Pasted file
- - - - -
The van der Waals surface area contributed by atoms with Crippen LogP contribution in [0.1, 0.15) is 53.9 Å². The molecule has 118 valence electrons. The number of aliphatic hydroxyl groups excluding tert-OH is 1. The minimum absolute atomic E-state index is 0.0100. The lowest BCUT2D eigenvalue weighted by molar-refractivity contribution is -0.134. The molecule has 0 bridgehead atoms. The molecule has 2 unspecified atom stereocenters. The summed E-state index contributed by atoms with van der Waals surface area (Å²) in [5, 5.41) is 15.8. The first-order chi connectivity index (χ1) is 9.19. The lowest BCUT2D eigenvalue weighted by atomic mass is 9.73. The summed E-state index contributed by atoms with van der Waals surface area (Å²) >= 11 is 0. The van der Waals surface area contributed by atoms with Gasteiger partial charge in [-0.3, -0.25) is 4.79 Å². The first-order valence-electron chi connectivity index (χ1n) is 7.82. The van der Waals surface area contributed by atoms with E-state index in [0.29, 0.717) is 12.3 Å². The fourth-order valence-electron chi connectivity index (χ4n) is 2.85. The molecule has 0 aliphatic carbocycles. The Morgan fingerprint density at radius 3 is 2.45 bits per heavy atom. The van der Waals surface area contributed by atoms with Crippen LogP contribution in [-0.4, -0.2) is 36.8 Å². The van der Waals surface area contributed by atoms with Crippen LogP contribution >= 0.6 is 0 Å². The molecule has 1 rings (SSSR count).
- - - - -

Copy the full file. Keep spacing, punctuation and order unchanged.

The van der Waals surface area contributed by atoms with Crippen LogP contribution in [0.1, 0.15) is 53.9 Å². The molecule has 118 valence electrons. The number of aliphatic hydroxyl groups excluding tert-OH is 1. The minimum absolute atomic E-state index is 0.0100. The lowest BCUT2D eigenvalue weighted by molar-refractivity contribution is -0.134. The molecule has 0 bridgehead atoms. The molecule has 2 unspecified atom stereocenters. The summed E-state index contributed by atoms with van der Waals surface area (Å²) in [5, 5.41) is 15.8. The first-order chi connectivity index (χ1) is 9.19. The lowest BCUT2D eigenvalue weighted by atomic mass is 9.73. The summed E-state index contributed by atoms with van der Waals surface area (Å²) >= 11 is 0. The van der Waals surface area contributed by atoms with Gasteiger partial charge in [-0.3, -0.25) is 4.79 Å². The first-order valence-electron chi connectivity index (χ1n) is 7.82. The van der Waals surface area contributed by atoms with E-state index in [0.29, 0.717) is 12.3 Å². The fourth-order valence-electron chi connectivity index (χ4n) is 2.85. The molecule has 0 aliphatic carbocycles. The Morgan fingerprint density at radius 3 is 2.45 bits per heavy atom. The van der Waals surface area contributed by atoms with Crippen LogP contribution in [-0.4, -0.2) is 36.8 Å². The van der Waals surface area contributed by atoms with Crippen LogP contribution >= 0.6 is 0 Å². The molecule has 1 rings (SSSR count).